Frank Ieraci in conversation with Simon Hoyle.

Unique insights and data are the driving force of the fundamental active equities team at Canadian pension giant CPP, as it identifies what will really  will drive a company’s stock price.

“The unique insight comes from when you have conducted research and you end up with a conclusion you think is meaningfully different to what you think is priced in,” Frank Ieraci, global head of active equities and investment science at CPP Investments told the Fiduciary Investors Symposium at Stanford last month.

Within the C$75 billion ($54.6 billion) fundamental active equities portfolio, empirical analysis is crucial as CPP continues to push for evidence to back its investment thesis.

“We measure everything we do very explicitly and granularly and frequently and evaluate that over time, and evaluate the original thesis against that,” Ieraci told the symposium, hosted by Investment Magazine sister publication

“That is increasingly driven by more data and analytical techniques, and that forecast is more real-time and continuous and more probabilistic, and that distribution of outcomes is being compared to what we see in the market and played out in the market to see what is the degree of mispricing.”

Ieraci says the C$575 billion ($661 billion) CPP is bringing more data and technology to the process and, like other investors, started to deploy different data, such as credit card data. In addition, it has the advantage of being a large, diversified investor and so can use proprietary data and insights from its private company investments.

“We also take a really focused approach at trying to find data that will answer the specific question we are trying to answer,” he said, pointing to a recent example where the purchase and analysis of some unique data revealed its hypothesis on the company was wrong, and it didn’t invest.

Ieraci said another unique element of the fundamental approach is the team’s willingness to experiment.

“We have an ambition to be the world’s top performing institutional investor, and that means we have to push ourselves. And that means we experiment with novel forms of data or technology as it relates to decision making, and that is a key part of the journey we are on with active equities,” he said.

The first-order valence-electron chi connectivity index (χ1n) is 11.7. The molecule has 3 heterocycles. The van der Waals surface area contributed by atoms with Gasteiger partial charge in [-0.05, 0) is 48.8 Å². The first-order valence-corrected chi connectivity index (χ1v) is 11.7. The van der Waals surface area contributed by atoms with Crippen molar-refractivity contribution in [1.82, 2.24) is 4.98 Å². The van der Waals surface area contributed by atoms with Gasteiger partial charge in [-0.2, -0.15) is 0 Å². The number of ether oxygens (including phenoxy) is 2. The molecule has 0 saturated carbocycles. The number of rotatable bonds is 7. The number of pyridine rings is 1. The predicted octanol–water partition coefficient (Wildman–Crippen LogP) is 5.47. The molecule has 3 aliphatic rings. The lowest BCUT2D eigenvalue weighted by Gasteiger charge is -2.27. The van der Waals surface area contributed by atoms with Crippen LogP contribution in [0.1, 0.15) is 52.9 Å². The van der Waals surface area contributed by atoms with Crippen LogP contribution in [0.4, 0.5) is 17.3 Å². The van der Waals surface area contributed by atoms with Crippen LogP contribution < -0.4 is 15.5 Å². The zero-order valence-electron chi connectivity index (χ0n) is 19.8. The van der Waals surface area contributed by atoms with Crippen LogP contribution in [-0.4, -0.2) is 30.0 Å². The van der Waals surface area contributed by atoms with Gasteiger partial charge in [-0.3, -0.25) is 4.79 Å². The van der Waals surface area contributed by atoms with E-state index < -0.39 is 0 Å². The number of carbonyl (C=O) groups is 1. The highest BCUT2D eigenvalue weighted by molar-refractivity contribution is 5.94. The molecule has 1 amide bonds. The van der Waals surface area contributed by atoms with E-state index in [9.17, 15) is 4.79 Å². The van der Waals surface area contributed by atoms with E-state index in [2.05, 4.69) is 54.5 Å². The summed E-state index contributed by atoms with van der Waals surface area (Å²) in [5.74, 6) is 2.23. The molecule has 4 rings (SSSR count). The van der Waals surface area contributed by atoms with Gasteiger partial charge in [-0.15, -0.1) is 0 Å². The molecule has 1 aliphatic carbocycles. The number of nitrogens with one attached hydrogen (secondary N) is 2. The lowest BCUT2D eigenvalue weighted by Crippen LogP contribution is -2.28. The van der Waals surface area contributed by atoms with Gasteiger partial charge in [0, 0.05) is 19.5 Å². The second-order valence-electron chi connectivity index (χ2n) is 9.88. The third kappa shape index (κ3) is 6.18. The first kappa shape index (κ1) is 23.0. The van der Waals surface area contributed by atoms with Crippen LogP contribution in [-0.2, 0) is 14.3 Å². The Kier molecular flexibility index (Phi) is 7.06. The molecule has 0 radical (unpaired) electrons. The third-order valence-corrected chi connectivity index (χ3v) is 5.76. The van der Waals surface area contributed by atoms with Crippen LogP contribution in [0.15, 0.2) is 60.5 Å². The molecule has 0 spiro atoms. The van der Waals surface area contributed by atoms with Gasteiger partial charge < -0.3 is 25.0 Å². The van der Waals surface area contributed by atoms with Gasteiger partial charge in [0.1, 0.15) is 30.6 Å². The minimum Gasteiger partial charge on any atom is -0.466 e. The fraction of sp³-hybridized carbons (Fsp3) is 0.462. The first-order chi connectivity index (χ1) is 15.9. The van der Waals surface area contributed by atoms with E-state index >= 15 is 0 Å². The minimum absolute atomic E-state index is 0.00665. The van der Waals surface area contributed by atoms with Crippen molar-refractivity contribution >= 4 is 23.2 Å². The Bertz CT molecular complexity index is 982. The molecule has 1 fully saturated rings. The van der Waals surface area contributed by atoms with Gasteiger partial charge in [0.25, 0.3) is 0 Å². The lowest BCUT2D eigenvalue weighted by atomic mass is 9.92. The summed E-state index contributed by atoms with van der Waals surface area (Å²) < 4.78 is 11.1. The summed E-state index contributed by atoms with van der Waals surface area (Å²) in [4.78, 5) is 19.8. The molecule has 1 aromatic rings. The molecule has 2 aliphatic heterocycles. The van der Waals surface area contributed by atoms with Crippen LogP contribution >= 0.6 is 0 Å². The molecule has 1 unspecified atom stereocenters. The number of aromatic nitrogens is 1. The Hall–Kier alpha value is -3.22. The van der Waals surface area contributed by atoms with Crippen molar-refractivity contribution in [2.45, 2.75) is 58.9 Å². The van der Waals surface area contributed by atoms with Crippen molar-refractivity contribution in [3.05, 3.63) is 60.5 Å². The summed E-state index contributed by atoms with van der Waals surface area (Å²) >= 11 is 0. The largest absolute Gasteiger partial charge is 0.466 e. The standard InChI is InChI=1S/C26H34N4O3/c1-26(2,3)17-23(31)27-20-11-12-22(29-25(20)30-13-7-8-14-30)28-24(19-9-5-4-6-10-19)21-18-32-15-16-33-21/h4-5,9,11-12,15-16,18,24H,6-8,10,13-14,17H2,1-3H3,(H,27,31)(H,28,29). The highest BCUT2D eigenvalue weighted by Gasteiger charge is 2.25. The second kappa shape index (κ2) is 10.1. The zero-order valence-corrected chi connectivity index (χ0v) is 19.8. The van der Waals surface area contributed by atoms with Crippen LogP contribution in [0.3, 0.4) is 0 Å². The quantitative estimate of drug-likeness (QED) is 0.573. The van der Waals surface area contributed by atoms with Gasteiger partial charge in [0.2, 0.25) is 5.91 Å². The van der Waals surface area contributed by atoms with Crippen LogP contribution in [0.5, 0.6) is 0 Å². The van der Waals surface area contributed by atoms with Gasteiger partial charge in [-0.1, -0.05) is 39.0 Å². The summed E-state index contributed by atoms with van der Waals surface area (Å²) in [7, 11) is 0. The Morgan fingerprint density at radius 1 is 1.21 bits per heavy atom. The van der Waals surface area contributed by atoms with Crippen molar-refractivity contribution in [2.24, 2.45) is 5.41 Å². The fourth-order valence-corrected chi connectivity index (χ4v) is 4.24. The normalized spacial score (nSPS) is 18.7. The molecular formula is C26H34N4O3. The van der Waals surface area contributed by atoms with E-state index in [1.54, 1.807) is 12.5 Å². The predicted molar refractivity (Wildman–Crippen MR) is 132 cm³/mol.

Technology is essential to the fundamental analysis, with technologies inhouse spanning machine learning, large language models, newer forms of AI, deep learning and transfer learning.

“The technologies might not be unique but how we are trying to apply them tends to be unique,” Ieraci said. “Many investors are using the same technologies we are, the difference is do they do it to the same extent, how committed are they to it, and do they have a platform that allows them to think and act like a long-term investor?”

Back in 2018 Ieraci predicted that fundamental analysts would not use Excel but would need to code and use Python. In line with that prediction, he said the skills needed today are very different to the past.

“The talent we need today is changing,” he said. “Fundamental analysists were always data scientists, like an investigative journalist trying to understand what mattered and then hunting for the information to validate it. We were always looking for data to help us and today the amount of data we have and the ability to analyse it with sophisticated tools has changed, which has changed the skills we need in our folks. Increasingly today I want people who are programming and managing large sets of data.”

Ieraci said the fundamental active equities long-short portfolio has delivered about 150bps at around 4.5 per cent risk on average over the past five years.

“We are on a journey. We are looking to create one of the most sophisticated fundamental shops in the world. What we are doing at CPP is very different from how fundamental investing was done over the last 50 years.”

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